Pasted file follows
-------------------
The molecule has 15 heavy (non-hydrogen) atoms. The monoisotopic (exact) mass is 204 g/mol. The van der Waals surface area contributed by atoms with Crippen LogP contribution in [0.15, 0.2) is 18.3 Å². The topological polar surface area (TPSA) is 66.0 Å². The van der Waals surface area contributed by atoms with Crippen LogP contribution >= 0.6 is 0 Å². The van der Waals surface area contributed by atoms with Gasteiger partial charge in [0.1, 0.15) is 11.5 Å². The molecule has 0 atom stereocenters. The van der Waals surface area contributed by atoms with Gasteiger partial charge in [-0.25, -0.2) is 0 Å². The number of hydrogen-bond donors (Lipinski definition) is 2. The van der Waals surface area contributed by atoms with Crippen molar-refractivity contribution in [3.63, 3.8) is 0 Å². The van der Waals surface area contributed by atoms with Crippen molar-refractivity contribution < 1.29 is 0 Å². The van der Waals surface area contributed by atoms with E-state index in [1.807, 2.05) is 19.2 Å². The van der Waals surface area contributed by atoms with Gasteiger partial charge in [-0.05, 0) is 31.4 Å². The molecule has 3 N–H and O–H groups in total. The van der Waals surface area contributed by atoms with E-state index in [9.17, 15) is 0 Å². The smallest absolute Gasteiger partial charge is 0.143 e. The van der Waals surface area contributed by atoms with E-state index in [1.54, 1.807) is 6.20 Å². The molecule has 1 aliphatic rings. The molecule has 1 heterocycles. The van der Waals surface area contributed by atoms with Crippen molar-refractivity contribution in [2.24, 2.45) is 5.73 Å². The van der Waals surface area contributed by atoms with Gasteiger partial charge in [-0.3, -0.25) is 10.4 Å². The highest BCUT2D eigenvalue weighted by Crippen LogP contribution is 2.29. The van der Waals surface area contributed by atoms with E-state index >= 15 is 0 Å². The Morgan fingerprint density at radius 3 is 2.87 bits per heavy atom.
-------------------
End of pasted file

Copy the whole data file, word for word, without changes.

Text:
The molecule has 15 heavy (non-hydrogen) atoms. The monoisotopic (exact) mass is 204 g/mol. The van der Waals surface area contributed by atoms with Crippen LogP contribution in [0.15, 0.2) is 18.3 Å². The topological polar surface area (TPSA) is 66.0 Å². The van der Waals surface area contributed by atoms with Crippen LogP contribution >= 0.6 is 0 Å². The van der Waals surface area contributed by atoms with Gasteiger partial charge in [0.1, 0.15) is 11.5 Å². The molecule has 0 atom stereocenters. The van der Waals surface area contributed by atoms with Gasteiger partial charge in [-0.25, -0.2) is 0 Å². The number of hydrogen-bond donors (Lipinski definition) is 2. The van der Waals surface area contributed by atoms with Crippen molar-refractivity contribution in [3.63, 3.8) is 0 Å². The van der Waals surface area contributed by atoms with Crippen molar-refractivity contribution < 1.29 is 0 Å². The van der Waals surface area contributed by atoms with E-state index in [1.807, 2.05) is 19.2 Å². The van der Waals surface area contributed by atoms with Gasteiger partial charge in [-0.05, 0) is 31.4 Å². The molecule has 3 N–H and O–H groups in total. The van der Waals surface area contributed by atoms with E-state index in [9.17, 15) is 0 Å². The smallest absolute Gasteiger partial charge is 0.143 e. The van der Waals surface area contributed by atoms with E-state index in [1.54, 1.807) is 6.20 Å². The molecule has 1 aliphatic rings. The molecule has 1 heterocycles. The van der Waals surface area contributed by atoms with Crippen molar-refractivity contribution in [2.24, 2.45) is 5.73 Å². The van der Waals surface area contributed by atoms with Gasteiger partial charge in [-0.3, -0.25) is 10.4 Å². The highest BCUT2D eigenvalue weighted by Crippen LogP contribution is 2.29. The van der Waals surface area contributed by atoms with E-state index >= 15 is 0 Å². The Morgan fingerprint density at radius 3 is 2.87 bits per heavy atom.